Museum of San Pedro De Atacama, Northern Chile

  • Patricia AyalaEmail author
  • Fernanda Kalazich
Living reference work entry
DOI: https://doi.org/10.1007/978-3-319-51726-1_3416-1

Introduction

While European nation-states were using archaeology and museums to develop their national identities, the latter also started a great diaspora, expanding to the Americas during the first half of the nineteenth century, going hand in hand with the independence of Spanish and Portuguese colonies (Swain 2007). Like their European counterparts, the new American nation-states were constructed following the ahistorical principle of homogeneity (Gnecco 2002) unifying their peoples through the appeal to a singular past and a sense of commonality, excluding and denying the existence of culturally differentiated groups within them (Benavides 2001).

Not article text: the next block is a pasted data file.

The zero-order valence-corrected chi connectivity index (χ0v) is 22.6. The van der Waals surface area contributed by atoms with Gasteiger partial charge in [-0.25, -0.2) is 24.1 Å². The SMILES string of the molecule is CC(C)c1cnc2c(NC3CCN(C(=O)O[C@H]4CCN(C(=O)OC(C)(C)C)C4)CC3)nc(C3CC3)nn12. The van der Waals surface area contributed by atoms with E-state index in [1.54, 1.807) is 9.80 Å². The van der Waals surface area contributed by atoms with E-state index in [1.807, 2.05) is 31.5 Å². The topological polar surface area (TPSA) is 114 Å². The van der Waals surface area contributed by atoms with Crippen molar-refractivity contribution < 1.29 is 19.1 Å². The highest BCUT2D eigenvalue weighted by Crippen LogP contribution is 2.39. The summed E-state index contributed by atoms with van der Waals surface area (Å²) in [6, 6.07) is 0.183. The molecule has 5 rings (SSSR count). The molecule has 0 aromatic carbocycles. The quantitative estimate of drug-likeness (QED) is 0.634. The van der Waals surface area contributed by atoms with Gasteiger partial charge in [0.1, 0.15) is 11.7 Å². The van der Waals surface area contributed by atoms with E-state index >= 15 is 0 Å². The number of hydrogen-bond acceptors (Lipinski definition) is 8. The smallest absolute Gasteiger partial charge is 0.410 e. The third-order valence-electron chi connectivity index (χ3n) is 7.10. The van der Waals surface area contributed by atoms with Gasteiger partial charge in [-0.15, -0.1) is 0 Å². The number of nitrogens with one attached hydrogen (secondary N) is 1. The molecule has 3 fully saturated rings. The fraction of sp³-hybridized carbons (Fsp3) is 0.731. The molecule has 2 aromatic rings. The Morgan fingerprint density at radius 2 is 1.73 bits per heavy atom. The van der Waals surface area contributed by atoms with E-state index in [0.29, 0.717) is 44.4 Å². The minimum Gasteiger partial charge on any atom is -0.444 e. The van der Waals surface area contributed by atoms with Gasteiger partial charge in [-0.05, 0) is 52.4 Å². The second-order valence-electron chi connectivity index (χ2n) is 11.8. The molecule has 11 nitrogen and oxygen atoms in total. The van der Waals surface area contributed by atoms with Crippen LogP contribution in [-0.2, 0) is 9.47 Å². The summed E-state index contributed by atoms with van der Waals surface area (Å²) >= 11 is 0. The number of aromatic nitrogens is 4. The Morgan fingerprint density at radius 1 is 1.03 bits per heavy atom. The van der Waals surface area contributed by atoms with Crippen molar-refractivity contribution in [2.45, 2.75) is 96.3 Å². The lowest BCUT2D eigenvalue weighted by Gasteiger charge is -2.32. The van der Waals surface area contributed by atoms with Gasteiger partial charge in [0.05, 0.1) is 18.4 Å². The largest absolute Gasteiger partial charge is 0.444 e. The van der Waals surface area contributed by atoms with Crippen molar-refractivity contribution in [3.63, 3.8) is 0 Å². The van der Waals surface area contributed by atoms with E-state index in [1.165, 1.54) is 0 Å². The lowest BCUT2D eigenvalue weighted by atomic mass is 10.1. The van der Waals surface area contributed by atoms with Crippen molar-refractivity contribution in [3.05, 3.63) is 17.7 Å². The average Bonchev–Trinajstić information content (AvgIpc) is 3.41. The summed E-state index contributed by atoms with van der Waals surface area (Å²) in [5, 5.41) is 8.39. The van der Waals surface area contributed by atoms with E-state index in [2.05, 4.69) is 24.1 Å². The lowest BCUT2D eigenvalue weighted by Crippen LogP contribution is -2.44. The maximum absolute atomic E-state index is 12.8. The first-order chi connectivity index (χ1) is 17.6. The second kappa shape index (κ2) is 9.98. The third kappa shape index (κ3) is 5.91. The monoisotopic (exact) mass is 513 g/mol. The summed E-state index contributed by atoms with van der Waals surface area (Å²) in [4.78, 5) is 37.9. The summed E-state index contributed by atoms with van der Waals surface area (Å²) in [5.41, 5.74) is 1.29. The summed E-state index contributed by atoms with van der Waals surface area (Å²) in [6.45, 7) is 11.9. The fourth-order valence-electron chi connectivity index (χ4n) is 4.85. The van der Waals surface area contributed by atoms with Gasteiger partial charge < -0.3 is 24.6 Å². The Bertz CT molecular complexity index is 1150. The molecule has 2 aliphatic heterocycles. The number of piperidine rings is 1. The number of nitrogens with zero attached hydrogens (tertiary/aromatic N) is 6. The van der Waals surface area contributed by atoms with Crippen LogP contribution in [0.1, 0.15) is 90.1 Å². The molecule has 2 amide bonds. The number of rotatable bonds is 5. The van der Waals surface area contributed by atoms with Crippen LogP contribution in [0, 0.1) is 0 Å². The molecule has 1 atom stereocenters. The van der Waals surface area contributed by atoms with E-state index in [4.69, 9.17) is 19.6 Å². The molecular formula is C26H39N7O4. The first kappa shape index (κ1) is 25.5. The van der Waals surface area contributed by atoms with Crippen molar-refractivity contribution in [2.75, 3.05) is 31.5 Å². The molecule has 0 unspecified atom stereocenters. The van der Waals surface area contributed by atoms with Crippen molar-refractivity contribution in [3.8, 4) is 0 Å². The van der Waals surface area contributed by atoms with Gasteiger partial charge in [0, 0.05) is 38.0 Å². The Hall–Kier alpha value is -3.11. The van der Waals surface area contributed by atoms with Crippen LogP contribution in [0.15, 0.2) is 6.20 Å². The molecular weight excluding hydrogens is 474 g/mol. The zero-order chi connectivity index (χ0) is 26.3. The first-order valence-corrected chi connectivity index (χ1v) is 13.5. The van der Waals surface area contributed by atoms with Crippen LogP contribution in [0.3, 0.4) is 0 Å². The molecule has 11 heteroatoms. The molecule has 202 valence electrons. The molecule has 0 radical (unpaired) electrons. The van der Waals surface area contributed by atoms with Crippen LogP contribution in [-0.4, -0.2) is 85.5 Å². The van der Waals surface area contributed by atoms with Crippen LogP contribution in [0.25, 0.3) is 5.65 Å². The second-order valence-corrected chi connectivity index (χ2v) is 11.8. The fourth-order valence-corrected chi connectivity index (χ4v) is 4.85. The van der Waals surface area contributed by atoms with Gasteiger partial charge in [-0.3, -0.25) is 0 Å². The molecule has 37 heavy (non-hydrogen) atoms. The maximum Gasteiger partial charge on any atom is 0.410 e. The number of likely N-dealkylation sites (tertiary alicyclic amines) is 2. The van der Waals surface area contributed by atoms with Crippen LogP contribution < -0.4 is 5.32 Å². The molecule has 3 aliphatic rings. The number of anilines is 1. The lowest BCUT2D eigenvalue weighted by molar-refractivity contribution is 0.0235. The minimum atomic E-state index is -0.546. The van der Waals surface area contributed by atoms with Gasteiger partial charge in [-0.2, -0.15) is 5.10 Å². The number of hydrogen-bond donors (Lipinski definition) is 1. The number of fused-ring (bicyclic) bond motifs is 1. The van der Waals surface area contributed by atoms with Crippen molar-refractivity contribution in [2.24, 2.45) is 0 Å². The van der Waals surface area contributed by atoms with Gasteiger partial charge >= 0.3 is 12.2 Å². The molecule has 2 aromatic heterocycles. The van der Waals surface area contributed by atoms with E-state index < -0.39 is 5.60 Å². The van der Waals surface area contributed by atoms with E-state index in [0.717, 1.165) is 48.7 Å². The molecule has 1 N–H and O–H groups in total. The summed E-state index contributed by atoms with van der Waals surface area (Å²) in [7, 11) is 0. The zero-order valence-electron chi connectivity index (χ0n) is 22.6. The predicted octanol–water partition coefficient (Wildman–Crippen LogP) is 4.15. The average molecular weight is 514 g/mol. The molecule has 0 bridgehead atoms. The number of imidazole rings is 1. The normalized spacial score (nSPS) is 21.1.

American museums are associated with colonial practices of excavation, collection, and exhibition of human bodies and indigenous objects. Through these devices, archaeology provided the scientific means to demonstrate the racial superiority of the colonizers and justify the dispossession of indigenous lands, knowledge, bodies, and...

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Copyright information

© Springer Nature Switzerland AG 2019

Authors and Affiliations

  1. 1.Abbe MuseumBar HarborUSA
  2. 2.Instituto de Investigaciones Arqueológicas y Museo R.P. Gustavo Le Paige, CONICYT PAI/Concurso Nacional Inserción en la AcademiaUniversidad Católica del NorteSan Pedro de AtacamaChile

Section editors and affiliations

  • Sonia Archila
    • 1
  1. 1.Departament of AnthropologyUniversidad de los AndesBogotáColombia